When Nurses Grieve

By Christine Jonas-Simpson June 27th, 2012

I watched the tears drop from my nurses’ eyes as they gently took my blood and when they hugged me goodbye at the end of their shifts. My sweet curly red-haired son died and was born still after his cord knotted when I was 37 and a half weeks pregnant – he was nearly 6 pounds. My nurses and family remained by my side, the specialist who induced me followed up on his day off and my family doctors cried with me at home.

I was deeply moved and comforted by my caregivers’ expressions of grief. While I was living my worst nightmare I could not help but wonder what it was like for my healthcare colleagues to grieve and bear witness to our devastating loss. As a nurse I experienced grief of my own patients as well as identified with their families’ losses – these moments transformed me.

When my son died in 2001, I could not find research on nurses’ experiences of grieving when a baby dies and how this changed them. Healthcare professional grief was and continues to be hidden and not often discussed. Given I was a nurse and a researcher, I decided [...] continue the story

I don’t trust my GP to manage my cancer follow-up | Globe and Mail Q&A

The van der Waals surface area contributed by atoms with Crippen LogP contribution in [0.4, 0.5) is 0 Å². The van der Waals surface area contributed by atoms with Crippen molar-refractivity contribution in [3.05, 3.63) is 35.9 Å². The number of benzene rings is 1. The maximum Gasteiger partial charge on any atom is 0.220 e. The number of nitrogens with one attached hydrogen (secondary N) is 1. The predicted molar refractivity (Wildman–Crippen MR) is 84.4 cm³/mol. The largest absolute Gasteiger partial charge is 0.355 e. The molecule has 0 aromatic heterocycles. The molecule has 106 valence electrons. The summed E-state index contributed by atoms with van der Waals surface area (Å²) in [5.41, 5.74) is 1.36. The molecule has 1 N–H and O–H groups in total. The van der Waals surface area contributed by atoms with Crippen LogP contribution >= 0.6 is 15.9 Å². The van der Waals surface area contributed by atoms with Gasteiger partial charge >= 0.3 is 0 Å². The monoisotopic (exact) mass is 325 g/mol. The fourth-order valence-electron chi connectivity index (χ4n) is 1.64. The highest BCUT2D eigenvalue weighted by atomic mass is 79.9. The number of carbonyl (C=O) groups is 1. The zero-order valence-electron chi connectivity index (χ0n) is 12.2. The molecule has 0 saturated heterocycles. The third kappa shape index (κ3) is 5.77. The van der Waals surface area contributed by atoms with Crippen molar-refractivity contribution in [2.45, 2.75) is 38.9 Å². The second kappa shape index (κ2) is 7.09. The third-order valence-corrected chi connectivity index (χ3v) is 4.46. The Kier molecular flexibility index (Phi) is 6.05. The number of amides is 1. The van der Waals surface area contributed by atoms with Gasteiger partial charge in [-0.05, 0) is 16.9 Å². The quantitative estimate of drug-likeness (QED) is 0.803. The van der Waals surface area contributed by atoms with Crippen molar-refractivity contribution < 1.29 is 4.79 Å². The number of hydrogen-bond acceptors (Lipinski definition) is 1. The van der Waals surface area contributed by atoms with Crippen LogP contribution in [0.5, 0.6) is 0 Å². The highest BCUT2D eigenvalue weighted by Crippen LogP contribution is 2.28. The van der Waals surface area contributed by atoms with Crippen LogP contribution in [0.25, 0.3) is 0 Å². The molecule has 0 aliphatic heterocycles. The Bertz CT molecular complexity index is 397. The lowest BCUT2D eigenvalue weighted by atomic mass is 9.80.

The question: I’m in treatment for early-stage breast cancer. When it’s done, I’ll be sent to my general practitioner, whom I have little faith in. I’ve had excellent, patient-focused care from medical staff treating my cancer. Should I find a new doctor or stick with this one who, for better or worse, at least knows my history?

The answer: Given the background information you gave me on your GP – reluctant to order tests, not a good listener, dismissive – you are right to be concerned. I’ve seen how well oncologists advocate for their patients; your fondness for them is well placed.

A study published this year in the journal Current Oncology found that 87 per cent of early stage breast cancer patients surveyed in Ontario preferred to visit their cancer specialist for routine follow-up.

Like you, most cancer patients in Canada are sent back to their GPs. So long as a follow-up plan is in place, it’s the best way to provide good quality, cost-effective care.

Sandy Sehdev, a medical oncologist at William Osler Health System in Brampton, Ont., said cases such as yours can result from a patient feeling that the GP did not act rapidly on a lump. Other patients don’t [...] continue the story